Open Access Capture of Patients With Gastroesophageal Reflux Disease Using an Online Patient-Reported Outcomes Instrument

Article · September 2012with16 Reads
DOI: 10.2196/ijmr.2101 · Source: PubMed

    Abstract

    Persons with gastroesophageal reflux disease (GERD) frequently search online for information about causes and treatment options. The GerdQ self-assessment questionnaire can be used for diagnosis of GERD and follow-up of symptoms.
    To assess whether it is feasible (1) to study the prevalence and impact of GERD in persons visiting a GERD information website, and (2) to identify partial responsiveness to proton pump inhibitor (PPI) therapy using the GerdQ.
    All visitors (aged 18-79 years) to a GERD information website between November 2008 and May 2011 were invited to complete the GerdQ online. The GerdQ questionnaire consists of 6 questions (score per question: 0-3). In respondents who did not use PPIs, we used the questionnaire to identify those with GERD (total score ≥8) and assess the influence of these symptoms on their daily life, divided into low (total score <3 on impact questions) and high impact (total score ≥3 on impact questions). In PPI users, we used the GerdQ to quantify partial responsiveness by any report of heartburn, regurgitation, sleep disturbance, or over-the-counter medication use for more than 1 day in the preceding week. We subsequently asked GerdQ respondents scoring ≥8 to complete the disease-specific Quality of Life in Reflux and Dyspepsia (QOLRAD) questionnaire.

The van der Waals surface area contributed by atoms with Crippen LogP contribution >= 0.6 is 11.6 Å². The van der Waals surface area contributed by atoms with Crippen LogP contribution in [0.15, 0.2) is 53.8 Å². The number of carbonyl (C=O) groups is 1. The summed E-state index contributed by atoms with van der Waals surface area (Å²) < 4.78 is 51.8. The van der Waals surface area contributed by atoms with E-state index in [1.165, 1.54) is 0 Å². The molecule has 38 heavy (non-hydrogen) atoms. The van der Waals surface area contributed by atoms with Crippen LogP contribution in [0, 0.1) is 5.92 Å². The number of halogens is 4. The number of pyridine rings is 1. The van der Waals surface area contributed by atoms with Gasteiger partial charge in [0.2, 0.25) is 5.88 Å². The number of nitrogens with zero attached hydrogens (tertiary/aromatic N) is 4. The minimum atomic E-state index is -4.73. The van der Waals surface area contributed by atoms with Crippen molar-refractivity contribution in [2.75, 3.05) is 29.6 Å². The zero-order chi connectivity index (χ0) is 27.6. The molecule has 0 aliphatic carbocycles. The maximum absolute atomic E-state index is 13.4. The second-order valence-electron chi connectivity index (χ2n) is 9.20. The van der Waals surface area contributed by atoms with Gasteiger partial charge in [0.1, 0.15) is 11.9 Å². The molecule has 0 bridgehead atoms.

A total of 131,286 visitors completed the GerdQ, of whom 80.23% (n = 105,329) did not use a PPI. Of these, we identified 67,379 respondents (63.97%) to have GERD (n = 32,935; 48.88% high impact). We invited 14,028 non-PPI users to complete the QOLRAD questionnaire, of whom 1231 (8.78%) completed the questionnaire. Mean total QOLRAD scores were 5.14 (SEM 0.04) for those with high-impact GERD and 5.77 (SEM 0.04) for those with low-impact GERD (P < .001). In PPI users, 22,826 of 25,957 respondents (87.94%) reported partial responsiveness. We invited 6238 PPI users to complete the QOLRAD questionnaire, of whom 599 (9.60%) completed the disease-specific quality-of-life questionnaire. Mean total QOLRAD scores were 4.62 (SEM 0.05) for partial responders and 5.88 (SEM 0.14) for adequate responders (P < .001).
    The GerdQ identified GERD in many website respondents and measured partial responsiveness in the majority of PPI users. Both non-PPI users with GERD and PPI users with partial responsiveness were associated with a decreased health-related quality of life. We have shown the feasibility of GERD patient identification online.